In an internal survey of 500+ GenZ and millennial tech workers , over 50% noted that diverse employee representation is one of the most important factors they consider when evaluating potential career opportunities.
Compared to 2020, the #1 area where companies feel like they have made the most progress is Recruiting (finding and closing the candidate). Specific to recruiting diverse talent at the executive and board, many companies still have work to do.
Diversity Recruiting Resources 📥
Recruiting from HBCUs (Historically Black Colleges) or Hispanic Serving Institutions
Many of our companies are beginning to build out processes to attract talent from HBCUS and Hispanic Serving Institutions. Some recruitment strategies include: Handshake, info sessions via student organizations on campus, attending career fairs, and diversity conferences.
⬇️ Click here for Handshake’s case study:
Inclusivity & Belonging 💫
Below are some valuable ideas towards fostering a culture of inclusivity and belonging at your company.
We see companies with as few as 26-50 employees starting to require diversity training for all employees, although it is still not as common. As the company size increases, so does the percentage of companies that require diversity training. For companies over 500+ employees, close to 80% offer some form of diversity training. Platforms include:
Promoting Racial Equity
It has been over a year since the death of George Floyd sparked a social justice movement, many of the large tech companies made public commitments  to promote racial equity within (and beyond) their respective workforces. Below are a few ways our portfolio companies are making a difference:
65% Supporting employees by internally and publicly acknowledging social issues (i.e. Hate crimes against the AAPI community, Black Lives Matter, LGBTQIA+ awareness, etc). 51% Providing personal days for employees who are impacted by, or want to show support for, social causes they care about. 26% Donation match to encourage employees to support causes they believe in. 23% Paid volunteer time off for employees to contribute to charitable organizations.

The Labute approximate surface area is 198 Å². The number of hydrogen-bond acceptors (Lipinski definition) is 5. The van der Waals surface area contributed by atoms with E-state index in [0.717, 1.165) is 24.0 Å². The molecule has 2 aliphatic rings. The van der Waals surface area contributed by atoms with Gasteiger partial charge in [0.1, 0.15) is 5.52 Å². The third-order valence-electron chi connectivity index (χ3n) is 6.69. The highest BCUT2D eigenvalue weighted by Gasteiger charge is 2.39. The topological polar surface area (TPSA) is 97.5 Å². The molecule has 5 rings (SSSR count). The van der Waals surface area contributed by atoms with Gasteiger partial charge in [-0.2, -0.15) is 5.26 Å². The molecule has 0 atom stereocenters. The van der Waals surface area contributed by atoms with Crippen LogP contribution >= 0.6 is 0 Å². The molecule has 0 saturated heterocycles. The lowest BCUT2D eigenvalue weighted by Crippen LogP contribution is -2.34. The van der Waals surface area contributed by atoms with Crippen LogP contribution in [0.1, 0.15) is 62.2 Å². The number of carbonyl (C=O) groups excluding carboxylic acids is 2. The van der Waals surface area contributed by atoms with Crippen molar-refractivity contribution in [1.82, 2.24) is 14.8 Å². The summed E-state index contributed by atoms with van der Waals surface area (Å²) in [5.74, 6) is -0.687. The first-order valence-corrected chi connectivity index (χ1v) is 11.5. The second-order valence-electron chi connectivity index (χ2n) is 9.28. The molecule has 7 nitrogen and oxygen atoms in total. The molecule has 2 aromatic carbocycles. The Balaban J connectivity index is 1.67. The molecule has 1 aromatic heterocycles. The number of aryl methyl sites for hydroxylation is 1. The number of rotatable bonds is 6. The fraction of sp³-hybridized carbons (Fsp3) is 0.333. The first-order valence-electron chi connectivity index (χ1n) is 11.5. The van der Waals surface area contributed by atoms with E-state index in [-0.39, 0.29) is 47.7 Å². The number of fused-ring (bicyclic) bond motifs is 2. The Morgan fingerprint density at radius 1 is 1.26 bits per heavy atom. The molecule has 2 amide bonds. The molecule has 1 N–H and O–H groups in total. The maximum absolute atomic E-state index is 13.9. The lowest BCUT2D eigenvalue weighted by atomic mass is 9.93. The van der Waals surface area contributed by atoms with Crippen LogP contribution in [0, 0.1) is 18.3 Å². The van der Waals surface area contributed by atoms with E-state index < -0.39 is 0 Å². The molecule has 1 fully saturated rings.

Employee Resource Groups (ERG)
Most companies begin building out Employee Resource Groups (ERGs) at 200+ employees with URM related groups being the leading category. The various ERG groups include: URM related (Black, Latino, Native/First Nation, etc) Religious (Muslim, Christian, Buddhism, etc.) Family Focused (working mothers/fathers, elder caregivers, etc) Mental Health Support (Depression, Anxiety, Mental Disorders, etc.) Neurodivergent Support (ADHD, Dyslexia, Autism, etc.) — This is not a common ERG for startups. We see some representation at growth stage and public companies.
If your company is too small to have a formal ERG presence, there are still ways you can support your employees:
Optional Lunch & Learns that allow for informal ERG connections. Acknowledging heritage months.
Level of Exec Support for Various ERGs (Employee Resource Groups)
Companies that have executive and financial support for their ERGs tend to find more success with recruiting, and retaining diverse talent.
Religious & Cultural Holidays
Well over a third (37.3 percent) of the U.S. essential workforce are ages 50 and older, amounting to 16.1 million workers; almost 15 percent of the workforce (6.4 million workers) are age 60 or older .
Many advantages exist by hiring people who are older. Some benefits include:
1. Great Role Models and Mentors
Employees who have been at it for a few decades are often good leaders, in large part due to their intrinsic communication skills. They did not grow up in a world ruled by email, text or social media, and as a result they can generally be more intuitive when it comes to communication and people skills.
2. Have Strong Networks
According to a study conducted by The Center on Aging and Work at Boston College, 46.3% of employers said that their older employees have stronger professional networks and client networks compared to 30% who said the same about their younger employees.